Palestinian Ambassador also announced that following the special directives issued by President Mehmood Abbas, honorary nationality has been awarded to Pakistan journalist Syed Talat Hussain.
Talat Hussain while narrating the ruthless action of Israeli commandos on freedom flotilla said the event was horrific and hostages had to face humiliation they never come across. He rejected the Israeli allegations that all on board were terrorist and said all the 700 passengers on heading towards Palestine were peacekeepers from across the glob. “one can easily judge the miseries of Palestinians that we witnessed for one and half hour” he deplored.
Talat announced that the victims of flotilla aid ships have decided to sue Israel for meting inhuman and barbaric action in the limits of international territory.
“we are ready to produce eye witness accounts to the international courts against the Israeli forces” he said.
The members of National Press Club, Pakistan Federal Union of Journalists (PFUJ), and Rawalpindi-Islamabad Union of Journalist (RIUJ) congratulated their fellow journalist Syed Talat Hussain for his firm stance against the Israel’s barbarism and his safe return.
Kevin Neish of Victoria, British Columbia, didn’t know he was a celebrity until he was about to board a flight from Istanbul to Ottawa. “This Arab woman wearing a beautiful outfit suddenly ran up to me crying, ‘It’s you! From Arab TV! You’re famous!’” he recalls with a laugh. “I didn’t know what she was talking about, but she told me, ‘I saw you flipping through the Israeli commando’s book! It’s being aired over and over!’”
A soft-spoken teacher and former civilian engineer with the Canadian Department of Defense, Neish realized then that a video taken by an Arab TV cameraman in the midst of the Israeli assault on the Freedom Flotilla to Gaza of him flipping through a booklet had been transmitted before the Israelis blocked all electronic signals from the flotilla. The booklet had pictures and profiles of all the passengers, and he’d found it in the backpack of an Israeli Defense Force commando.
Neish, 53, was on the second deck of the flotilla’s lead ship, the Turkish Mavi Marmara, with a good view of the stern, when the IDF, in the early morning darkness of May 31, began its assault with percussion grenades, tear gas and a hail of bullets. He then moved to the fourth deck in an enclosed stairwell, from which he watched and took photographs as casualties were carried down past him to a makeshift medical station. Several IDF commandos, captured by the passengers and crew, were also brought past him.
Kevin Neish, Canadian activist aboard the Mavi Marmara, witnessed the Israeli commando assault
“I saw them carrying this one IDF guy down,” he recalls. “He looked terrified, like he thought he was going to be killed. But when a big Turkish guy, who had seen seriously injured passengers who had been shot by the IDF, charged over and tried to hit the commando, the Turkish aid workers pushed him off and pinned him to the wall. They protected this Israeli soldier.”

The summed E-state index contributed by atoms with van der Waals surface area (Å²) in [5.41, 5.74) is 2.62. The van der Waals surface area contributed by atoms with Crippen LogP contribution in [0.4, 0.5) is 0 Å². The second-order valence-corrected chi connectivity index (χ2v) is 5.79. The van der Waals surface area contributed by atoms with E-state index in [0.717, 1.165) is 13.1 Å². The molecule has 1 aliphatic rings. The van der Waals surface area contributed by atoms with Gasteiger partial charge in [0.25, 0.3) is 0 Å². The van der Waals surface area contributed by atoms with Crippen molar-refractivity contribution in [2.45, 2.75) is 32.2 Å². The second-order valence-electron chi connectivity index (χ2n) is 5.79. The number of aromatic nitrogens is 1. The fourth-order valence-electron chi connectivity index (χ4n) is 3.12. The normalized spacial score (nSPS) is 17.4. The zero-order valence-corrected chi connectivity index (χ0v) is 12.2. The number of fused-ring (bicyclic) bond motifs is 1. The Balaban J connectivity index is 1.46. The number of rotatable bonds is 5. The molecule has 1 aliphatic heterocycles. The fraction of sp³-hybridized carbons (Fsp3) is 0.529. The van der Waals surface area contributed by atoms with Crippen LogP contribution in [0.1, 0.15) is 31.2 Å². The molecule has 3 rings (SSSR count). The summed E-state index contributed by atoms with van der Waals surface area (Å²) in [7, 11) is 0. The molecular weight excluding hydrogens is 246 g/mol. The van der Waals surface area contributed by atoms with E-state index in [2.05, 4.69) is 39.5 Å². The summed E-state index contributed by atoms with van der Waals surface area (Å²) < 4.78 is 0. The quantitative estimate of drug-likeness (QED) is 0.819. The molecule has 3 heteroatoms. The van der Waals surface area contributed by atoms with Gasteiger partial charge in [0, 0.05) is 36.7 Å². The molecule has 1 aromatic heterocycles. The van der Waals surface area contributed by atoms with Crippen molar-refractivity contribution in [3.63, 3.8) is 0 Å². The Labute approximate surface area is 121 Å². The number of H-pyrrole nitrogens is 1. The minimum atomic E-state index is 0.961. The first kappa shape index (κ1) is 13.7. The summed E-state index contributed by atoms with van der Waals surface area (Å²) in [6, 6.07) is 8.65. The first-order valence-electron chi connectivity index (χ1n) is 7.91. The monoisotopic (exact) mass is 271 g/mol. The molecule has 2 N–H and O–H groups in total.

That was when he found the backpack which the soldier had dropped. “I figured I’d look inside and see what he was carrying,” Neish says. “And inside was this kind of flip-book. It was full of photos and names in English and Hebrew of who was on all the ships. The booklet also had a detailed diagram of the decks of the Mavi Marmara.”
Meanwhile, he says, more and more people were being carried down the stairs from the mayhem above—people who’d been shot, and people who were dying or people already dead. “I took detailed photos of the dead and wounded with my camera,” he says, adding,
“There were several guys who had two neat bullet holes side by side on the side of their head–clearly they were executed.”
Neish smuggled his photos out of Israel to Turkey despite his arrest on the ship and imprisonment in Israel for several days. “I pulled out the memory card, tossed my camera and anything I had on me that had anything to do with electronics, and then kept moving the chip around so it wouldn’t be found,” he says. “The Israelis took all the cameras and computers. They were smashing some and keeping others. I put the chip in my mouth under my tongue, between my butt cheeks, in my sock, everywhere, to keep them from finding it,” he says. He finally handed it to a Turk who was leaving for a flight home on a Turkish airline. He says the card ended up in the hands of an organization called Free Gaza, and he has seen some of his pictures published, so he knows they made it out successfully.
Neish says that claims that the Israeli commandos were just armed with paint guns and 9 mm pistols are
“Bullshit–at one point when I was in the stairwell, a commando opened a hatch above, stuck in a machine gun, and started firing. Bullets were bouncing all over the place. If the guy had gotten to look in and see where he was shooting, I’d have been dead, but two Turkish guys in the stairwell, who had short lengths of chain with them that they had taken from the access points to the lifeboats, stood to the side of the hatch and whipped them up at the barrell. I don’t know if they were trying to hit the commando or to use them to snatch away the gun, but the Israeli backed off, and they slammed and locked the hatch.”
“I never saw a single paint gun, or a sign of a fired paint ball!”
He also didn’t see any guns in the hands of people who were on the ship.